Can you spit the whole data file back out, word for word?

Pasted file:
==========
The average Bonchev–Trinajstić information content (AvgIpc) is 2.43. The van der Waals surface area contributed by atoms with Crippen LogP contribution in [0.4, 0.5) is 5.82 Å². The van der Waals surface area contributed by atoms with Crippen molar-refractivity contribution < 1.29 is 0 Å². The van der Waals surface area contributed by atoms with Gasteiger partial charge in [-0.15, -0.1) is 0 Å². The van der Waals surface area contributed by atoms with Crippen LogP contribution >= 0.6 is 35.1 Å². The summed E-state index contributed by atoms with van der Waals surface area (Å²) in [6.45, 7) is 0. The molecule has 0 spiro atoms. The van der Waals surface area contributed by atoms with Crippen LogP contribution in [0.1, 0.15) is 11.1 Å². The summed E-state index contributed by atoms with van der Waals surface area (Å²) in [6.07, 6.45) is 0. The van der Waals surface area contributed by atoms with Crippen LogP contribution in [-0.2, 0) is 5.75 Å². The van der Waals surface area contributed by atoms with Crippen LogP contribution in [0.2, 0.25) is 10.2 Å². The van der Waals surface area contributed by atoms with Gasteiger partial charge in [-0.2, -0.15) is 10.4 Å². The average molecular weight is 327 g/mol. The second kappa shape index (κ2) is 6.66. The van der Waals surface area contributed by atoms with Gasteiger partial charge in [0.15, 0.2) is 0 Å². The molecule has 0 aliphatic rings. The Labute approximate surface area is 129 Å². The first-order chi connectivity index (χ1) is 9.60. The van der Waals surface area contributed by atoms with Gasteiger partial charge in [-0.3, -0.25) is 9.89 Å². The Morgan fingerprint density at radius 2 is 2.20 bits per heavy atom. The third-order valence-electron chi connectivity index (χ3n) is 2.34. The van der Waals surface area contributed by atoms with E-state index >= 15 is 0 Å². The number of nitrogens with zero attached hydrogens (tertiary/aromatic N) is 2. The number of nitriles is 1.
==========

The average Bonchev–Trinajstić information content (AvgIpc) is 2.43. The van der Waals surface area contributed by atoms with Crippen LogP contribution in [0.4, 0.5) is 5.82 Å². The van der Waals surface area contributed by atoms with Crippen molar-refractivity contribution < 1.29 is 0 Å². The van der Waals surface area contributed by atoms with Gasteiger partial charge in [-0.15, -0.1) is 0 Å². The van der Waals surface area contributed by atoms with Crippen LogP contribution >= 0.6 is 35.1 Å². The summed E-state index contributed by atoms with van der Waals surface area (Å²) in [6.45, 7) is 0. The molecule has 0 spiro atoms. The van der Waals surface area contributed by atoms with Crippen LogP contribution in [0.1, 0.15) is 11.1 Å². The summed E-state index contributed by atoms with van der Waals surface area (Å²) in [6.07, 6.45) is 0. The van der Waals surface area contributed by atoms with Crippen LogP contribution in [-0.2, 0) is 5.75 Å². The van der Waals surface area contributed by atoms with Crippen LogP contribution in [0.2, 0.25) is 10.2 Å². The van der Waals surface area contributed by atoms with Gasteiger partial charge in [-0.2, -0.15) is 10.4 Å². The average molecular weight is 327 g/mol. The second kappa shape index (κ2) is 6.66. The van der Waals surface area contributed by atoms with Gasteiger partial charge in [0.15, 0.2) is 0 Å². The molecule has 0 aliphatic rings. The Labute approximate surface area is 129 Å². The first-order chi connectivity index (χ1) is 9.60. The van der Waals surface area contributed by atoms with Gasteiger partial charge in [-0.3, -0.25) is 9.89 Å². The Morgan fingerprint density at radius 2 is 2.20 bits per heavy atom. The third-order valence-electron chi connectivity index (χ3n) is 2.34. The van der Waals surface area contributed by atoms with E-state index >= 15 is 0 Å². The number of nitrogens with zero attached hydrogens (tertiary/aromatic N) is 2. The number of nitriles is 1.